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Human Resources FAQs

Hiring, managing, legal issues and more--our quick-hitting FAQs cover all your most pressing HR questions.

Opinions expressed by Entrepreneur contributors are their own.


How do I find good employees?
Following a well-thought-out, structured process will help you best match the right people to the right jobs in your company. You'll want to develop accurate job descriptions that include the skill sets prospective employees will need, and draft an ad. Post the ad in the mediums most likely to reach your potential job candidates such as the internet, industry publications and local newspapers. Compile a list of suitable questions you can ask over the phone to help you quickly identify qualified candidates and eliminate everyone else. Review the resumes you receive and identify your best candidates. Once you've narrowed your stack of resumes to a handful of potential applicants, call the candidates and use your phone-screening questions to further narrow the field. Using a consistent set of questions in both this step and your face-to-face interviews will help ensure you're evaluating candidates equally.

Based on the responses to your phone interviews, select the candidates you feel are best qualified for the next step in the process. Assess your potential candidates for their skills and attributes using a proven assessment tool. These assessment tests can be administered in person or online. Online testing and submission of results can help you determine whether the applicant should be invited for a personal interview. Once you've selected candidates based on the previous steps, schedule and conduct the interviews. Use a consistent set of 10 or 12 questions to maintain a structured interview and offer a sound basis for comparing applicants. Make your selection by matching the best applicant to the profiled job description. Run a background check on the individual to uncover any potential problems not revealed by previous testing and interviews, and if everything is up to snuff, make a job offer. For more detailed information on hiring good employees, click here .

What are some resume red flags?
Although nothing can replace thorough background checks on prospective employees, there are ways to spot inaccurate resume information. The following clues should alert you to a potential problem:

  • Positions that aren't supported by qualifications elsewhere on the resume. In most cases, senior managers have education and experience forming the foundations for their positions.
  • A list of references from or positions at companies that have gone out of . Be suspicious of impressive information that can't be verified.
  • Job titles that don't make sense in the context of the organization. Question someone who was "director of personnel" for a five-employee company or "vice president of production" for a service organization that doesn't manufacture anything.

That one of these red flags is in a resume doesn't necessarily mean it's a lie, but you should investigate thoroughly.

How do I find out the minimum wage in my state? Do I have to pay it if I run a business where my employees receive tips?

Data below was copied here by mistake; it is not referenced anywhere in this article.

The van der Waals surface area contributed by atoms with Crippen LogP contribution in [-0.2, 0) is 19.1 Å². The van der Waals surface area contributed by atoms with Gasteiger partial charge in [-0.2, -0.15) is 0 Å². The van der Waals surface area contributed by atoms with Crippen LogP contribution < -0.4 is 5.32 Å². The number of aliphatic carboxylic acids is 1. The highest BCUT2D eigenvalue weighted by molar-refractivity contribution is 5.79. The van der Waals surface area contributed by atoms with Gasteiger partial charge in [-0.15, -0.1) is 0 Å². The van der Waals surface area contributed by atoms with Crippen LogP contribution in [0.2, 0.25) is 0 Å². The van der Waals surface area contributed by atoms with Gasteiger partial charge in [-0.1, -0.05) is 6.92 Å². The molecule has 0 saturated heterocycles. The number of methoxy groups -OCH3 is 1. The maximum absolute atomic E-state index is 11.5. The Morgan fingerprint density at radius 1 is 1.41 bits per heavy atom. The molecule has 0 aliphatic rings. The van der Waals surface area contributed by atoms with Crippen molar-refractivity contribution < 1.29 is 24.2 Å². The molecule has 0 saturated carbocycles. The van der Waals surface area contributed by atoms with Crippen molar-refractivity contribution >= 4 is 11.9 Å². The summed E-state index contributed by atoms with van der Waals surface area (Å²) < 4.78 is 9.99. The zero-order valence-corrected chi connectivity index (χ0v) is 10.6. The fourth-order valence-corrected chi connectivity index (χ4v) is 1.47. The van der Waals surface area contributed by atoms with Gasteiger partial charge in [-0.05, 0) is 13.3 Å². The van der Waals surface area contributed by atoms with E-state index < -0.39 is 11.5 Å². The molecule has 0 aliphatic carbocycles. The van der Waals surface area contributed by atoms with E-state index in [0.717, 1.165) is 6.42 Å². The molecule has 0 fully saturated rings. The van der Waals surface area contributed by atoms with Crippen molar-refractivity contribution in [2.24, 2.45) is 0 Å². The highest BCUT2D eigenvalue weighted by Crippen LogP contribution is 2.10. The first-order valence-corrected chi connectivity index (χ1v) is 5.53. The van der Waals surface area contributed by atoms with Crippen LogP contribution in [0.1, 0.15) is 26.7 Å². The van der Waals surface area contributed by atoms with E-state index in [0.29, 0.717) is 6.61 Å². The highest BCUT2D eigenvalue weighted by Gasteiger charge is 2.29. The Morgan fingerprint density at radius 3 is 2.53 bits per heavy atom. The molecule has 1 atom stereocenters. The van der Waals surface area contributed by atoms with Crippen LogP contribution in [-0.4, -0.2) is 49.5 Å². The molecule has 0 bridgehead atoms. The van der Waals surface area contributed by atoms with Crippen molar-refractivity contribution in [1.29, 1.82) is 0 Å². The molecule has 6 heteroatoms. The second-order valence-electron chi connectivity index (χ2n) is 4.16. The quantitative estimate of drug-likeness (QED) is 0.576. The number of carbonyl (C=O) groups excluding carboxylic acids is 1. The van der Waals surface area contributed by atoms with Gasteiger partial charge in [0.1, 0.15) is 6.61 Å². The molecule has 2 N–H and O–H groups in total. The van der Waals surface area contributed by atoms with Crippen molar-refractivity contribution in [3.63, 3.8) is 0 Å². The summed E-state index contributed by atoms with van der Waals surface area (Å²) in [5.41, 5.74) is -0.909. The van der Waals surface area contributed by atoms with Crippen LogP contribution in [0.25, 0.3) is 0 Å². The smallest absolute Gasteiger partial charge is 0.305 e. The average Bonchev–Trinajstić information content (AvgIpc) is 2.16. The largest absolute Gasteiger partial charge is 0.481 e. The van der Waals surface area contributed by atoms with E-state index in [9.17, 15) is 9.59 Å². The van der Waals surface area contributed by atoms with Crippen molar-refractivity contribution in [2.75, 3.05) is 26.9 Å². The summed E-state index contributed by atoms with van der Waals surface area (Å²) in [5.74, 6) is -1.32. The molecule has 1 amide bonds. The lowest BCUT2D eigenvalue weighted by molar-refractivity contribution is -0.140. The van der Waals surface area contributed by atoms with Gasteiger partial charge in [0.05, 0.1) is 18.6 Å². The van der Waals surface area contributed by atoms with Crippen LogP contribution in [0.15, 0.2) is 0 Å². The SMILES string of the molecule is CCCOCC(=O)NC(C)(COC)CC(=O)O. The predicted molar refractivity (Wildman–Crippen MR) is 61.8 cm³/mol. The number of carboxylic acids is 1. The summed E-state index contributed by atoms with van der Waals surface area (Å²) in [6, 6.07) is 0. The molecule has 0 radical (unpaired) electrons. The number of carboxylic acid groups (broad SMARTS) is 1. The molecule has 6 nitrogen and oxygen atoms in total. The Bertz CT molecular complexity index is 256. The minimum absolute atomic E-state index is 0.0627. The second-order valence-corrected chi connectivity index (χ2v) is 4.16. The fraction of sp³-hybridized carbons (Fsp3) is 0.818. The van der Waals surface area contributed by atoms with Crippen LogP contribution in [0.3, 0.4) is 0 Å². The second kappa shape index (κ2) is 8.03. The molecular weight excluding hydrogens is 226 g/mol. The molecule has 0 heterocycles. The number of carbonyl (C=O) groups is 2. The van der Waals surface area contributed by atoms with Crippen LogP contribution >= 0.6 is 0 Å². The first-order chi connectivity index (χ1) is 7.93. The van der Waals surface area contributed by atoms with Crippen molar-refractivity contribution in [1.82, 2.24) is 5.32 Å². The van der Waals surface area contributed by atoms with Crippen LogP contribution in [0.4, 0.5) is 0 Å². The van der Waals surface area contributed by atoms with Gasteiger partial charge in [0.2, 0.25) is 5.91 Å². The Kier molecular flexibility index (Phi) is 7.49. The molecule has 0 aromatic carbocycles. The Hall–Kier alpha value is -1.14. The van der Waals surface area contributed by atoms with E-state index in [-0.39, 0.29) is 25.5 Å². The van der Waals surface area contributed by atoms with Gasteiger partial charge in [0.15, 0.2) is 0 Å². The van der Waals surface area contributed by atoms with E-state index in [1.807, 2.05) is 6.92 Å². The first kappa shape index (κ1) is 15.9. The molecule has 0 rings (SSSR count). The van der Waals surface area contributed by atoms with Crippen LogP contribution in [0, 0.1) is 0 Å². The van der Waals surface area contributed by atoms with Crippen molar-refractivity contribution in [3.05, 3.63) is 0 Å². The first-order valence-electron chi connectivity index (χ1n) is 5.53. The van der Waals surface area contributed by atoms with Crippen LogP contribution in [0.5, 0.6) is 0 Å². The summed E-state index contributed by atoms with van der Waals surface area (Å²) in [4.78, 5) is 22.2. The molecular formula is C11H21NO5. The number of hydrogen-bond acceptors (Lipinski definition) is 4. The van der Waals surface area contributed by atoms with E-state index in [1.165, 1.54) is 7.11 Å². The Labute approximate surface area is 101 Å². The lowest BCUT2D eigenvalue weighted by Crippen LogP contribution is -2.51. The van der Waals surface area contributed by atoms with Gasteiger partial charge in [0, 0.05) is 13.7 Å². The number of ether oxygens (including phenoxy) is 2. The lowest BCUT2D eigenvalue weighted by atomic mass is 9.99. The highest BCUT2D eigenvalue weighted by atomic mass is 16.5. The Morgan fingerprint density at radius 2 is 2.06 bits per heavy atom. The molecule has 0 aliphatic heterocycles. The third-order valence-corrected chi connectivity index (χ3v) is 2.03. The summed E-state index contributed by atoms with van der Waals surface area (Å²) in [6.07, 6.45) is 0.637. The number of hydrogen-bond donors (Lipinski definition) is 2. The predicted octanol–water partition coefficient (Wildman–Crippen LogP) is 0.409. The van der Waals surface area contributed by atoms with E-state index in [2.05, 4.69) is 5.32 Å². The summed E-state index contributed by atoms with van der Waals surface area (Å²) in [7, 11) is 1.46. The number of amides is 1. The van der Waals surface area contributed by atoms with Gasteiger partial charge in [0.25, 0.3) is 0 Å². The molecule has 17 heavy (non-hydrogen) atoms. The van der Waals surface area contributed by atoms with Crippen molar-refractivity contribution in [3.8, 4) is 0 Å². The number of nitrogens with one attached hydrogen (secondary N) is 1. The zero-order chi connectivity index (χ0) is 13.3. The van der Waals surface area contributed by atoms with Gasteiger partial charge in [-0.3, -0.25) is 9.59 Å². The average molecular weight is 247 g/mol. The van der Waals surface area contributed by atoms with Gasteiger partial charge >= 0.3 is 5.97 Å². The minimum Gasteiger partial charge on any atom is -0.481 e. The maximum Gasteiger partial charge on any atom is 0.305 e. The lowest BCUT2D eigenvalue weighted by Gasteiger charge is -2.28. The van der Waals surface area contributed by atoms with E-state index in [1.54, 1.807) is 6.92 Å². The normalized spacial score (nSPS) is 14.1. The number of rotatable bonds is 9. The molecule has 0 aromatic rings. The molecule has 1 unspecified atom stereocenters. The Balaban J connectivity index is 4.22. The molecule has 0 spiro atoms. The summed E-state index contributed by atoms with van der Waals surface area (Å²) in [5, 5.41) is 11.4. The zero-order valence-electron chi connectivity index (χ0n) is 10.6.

There are many state and federal laws that regulate the paying of employees, including the calculation of overtime, minimum wage, frequency of payment, and rules for payment upon termination. Because your business may be subject to both state and federal laws (the primary federal law being the Fair Labor Standards Act, or FLSA), which are often quite different and conflicting, you should check with the applicable government agencies, your local chamber of commerce, and appropriate financial and legal experts to determine which laws apply and how to correctly apply them

States sometimes set minimum wage laws above or below the federal minimum wage standard. If your business is subject to both state and federal wage laws, you'll have to pay the higher of the two. Under federal law (the Small Business Job Protection Act of 1996), you may apply tips received by an employee against the employee's minimum hourly wage, provided that: 1) The employee makes at least $30 in tips, 2) the employer pays at least 50 percent of the federal minimum wage, 3) the employee has been informed of the applicable law governing minimum wage and tip credits, and 4) the employee retains all the tips received by him or her (no tip pooling with other employees). However, if the hourly wage paid by the employer when added to the tip credit is less than minimum wage, the employer must make up the difference. Once again, you will need to make sure there are no contrary state laws governing if and when you can use tip credits to meet your minimum wage.

What are the pros and cons of offering internships?
Hiring unpaid staff is an obvious solution for startups but one that's often overlooked. Colleges and universities are teeming with bright young workers willing to work part time or full time during vacations to gain experience. Just posting an internship announcement at your local college will draw applicants. It takes effort to set up a win-win situation for both intern and employer, however. It's important to remember that interns are not like part-time employees who are primarily interested in a paycheck: You can't expect to give them menial work for the duration of their internship. One way to motivate interns is to ask them to list their learning objectives for the internship. Have monthly meetings with them to track how well they're doing on reaching these objectives. Then, even doing menial work becomes tolerable if it's put in context.